In one embodiment, each of the different parties is provided with access to the common base code stored in the code repository, at least a subset of software units stored in the central code repository, and at least a subset of the certified builds stored in the central code repository. The integrity of software units stored in the central code repository may be measured by the common certification procedure, which in turn may be directed at complete builds incorporating one or more of the units stored in the central code repository.
Throughout the drawings, like numerals are used to designate the same elements.
The present invention is applicable to any content that can usefully be divided into reusable components, supported centrally and maintained in a centralized or distributed fashion, and assembled into specialized aggregate products. Examples where the present invention is applicable include open source projects and commercial software products that are sold as custom builds (such as payroll systems), as well as content that is not computer software, such as hardware builds. The present invention is particularly applicable to software packages that contain multiple components that can be combined (but only in certain ways), may need some customization for each combination, and where the set of components is open to “members” for use and contribution. The “owner” of the process accepts contributions and may provide ongoing support and maintenance for them.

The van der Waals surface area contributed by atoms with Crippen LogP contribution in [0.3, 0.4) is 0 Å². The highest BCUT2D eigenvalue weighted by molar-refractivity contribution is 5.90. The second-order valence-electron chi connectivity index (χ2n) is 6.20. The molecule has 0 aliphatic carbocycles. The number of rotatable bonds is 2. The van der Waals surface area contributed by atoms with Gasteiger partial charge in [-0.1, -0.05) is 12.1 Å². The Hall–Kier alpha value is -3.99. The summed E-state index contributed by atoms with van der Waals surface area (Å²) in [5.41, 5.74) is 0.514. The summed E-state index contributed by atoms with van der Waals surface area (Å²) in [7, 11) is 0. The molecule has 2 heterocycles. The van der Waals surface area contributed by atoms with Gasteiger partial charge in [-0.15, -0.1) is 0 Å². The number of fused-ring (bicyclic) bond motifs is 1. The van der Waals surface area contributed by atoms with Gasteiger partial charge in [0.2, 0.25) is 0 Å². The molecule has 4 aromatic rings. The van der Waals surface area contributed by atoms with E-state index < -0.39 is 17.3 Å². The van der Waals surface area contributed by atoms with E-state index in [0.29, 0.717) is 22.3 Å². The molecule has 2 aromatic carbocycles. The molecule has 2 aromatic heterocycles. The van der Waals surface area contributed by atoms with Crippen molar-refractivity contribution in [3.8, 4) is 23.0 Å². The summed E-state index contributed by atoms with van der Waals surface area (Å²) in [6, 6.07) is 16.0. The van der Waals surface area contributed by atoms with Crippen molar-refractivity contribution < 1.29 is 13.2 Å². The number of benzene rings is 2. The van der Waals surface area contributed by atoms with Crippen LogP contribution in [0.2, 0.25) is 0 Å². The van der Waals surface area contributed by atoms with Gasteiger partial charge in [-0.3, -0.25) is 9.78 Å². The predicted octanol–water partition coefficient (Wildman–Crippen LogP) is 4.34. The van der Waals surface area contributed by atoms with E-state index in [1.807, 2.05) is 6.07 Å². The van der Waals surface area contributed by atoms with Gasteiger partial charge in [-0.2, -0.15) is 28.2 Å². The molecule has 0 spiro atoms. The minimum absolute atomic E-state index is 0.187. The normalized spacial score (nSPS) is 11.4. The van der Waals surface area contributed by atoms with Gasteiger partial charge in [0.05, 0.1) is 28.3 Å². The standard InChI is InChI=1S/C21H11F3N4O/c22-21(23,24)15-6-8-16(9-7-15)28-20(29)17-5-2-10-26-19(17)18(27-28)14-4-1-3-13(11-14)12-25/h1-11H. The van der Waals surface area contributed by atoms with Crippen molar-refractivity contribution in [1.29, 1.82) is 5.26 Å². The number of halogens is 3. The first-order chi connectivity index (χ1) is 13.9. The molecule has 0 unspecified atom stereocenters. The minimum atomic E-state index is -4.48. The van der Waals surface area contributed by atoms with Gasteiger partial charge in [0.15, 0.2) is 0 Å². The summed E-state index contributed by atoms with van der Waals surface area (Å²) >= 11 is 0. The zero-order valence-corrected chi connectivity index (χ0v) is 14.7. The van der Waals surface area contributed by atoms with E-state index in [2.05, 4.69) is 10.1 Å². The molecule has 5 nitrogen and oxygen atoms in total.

Referring now to
DAG 100 has base distribution 120 at its root, three kinds of nodes and two kinds of edges. The three types of nodes include work nodes, merge points and builds. Each merge point is associated with a work node or build node, to which it is connected with a work delta edge. A work node represents a complete set of source embodying some identifiable feature like a new function (depicted generally as Feature A, Feature B, Feature C . . . Feature X), or support for some hardware, as well as the base distribution. This node may also be called a feature node. Examples of work nodes (or feature nodes) include nodes 131, 132, 133, 134 and 135, shown in
Each node, whether merge point, work node, or build node has an associated sequence number. These numbers reflect the relative “age” of the last complete construction of the node, so a high-resolution time stamp would be a practical implementation of the sequence number, so would a global sequence number that increments each time a node is updated.
The two edge types included in DAG 100 correspond to work deltas, and derivation edges. Work deltas represent the changes that make up a feature and they also include any conflict resolution related to the node. In the preferred implementation, these deltas represent the difference between the node and its immediate parents in the graph, but they may by an obvious extension of the algorithms here, be computed between the root distribution 120 and a feature node that represents the changes to implement the feature. Derivation edges correspond to edges that run from the base code, work nodes or build nodes to merge nodes. Examples of derivation edges include edges 161-167, shown in
In one embodiment, in order to implement DAG 100, an engineer: (1) specifies the nodes that should be merged to generate a build node (these are preserved in a node definition file) (2) generates any deltas required to resolve conflicts discovered in the merge process, and (3) codes the feature that will distinguish this work node. The engineer then tests the resulting build node, fixes any problems, and carries on with activities like generating technical documentation.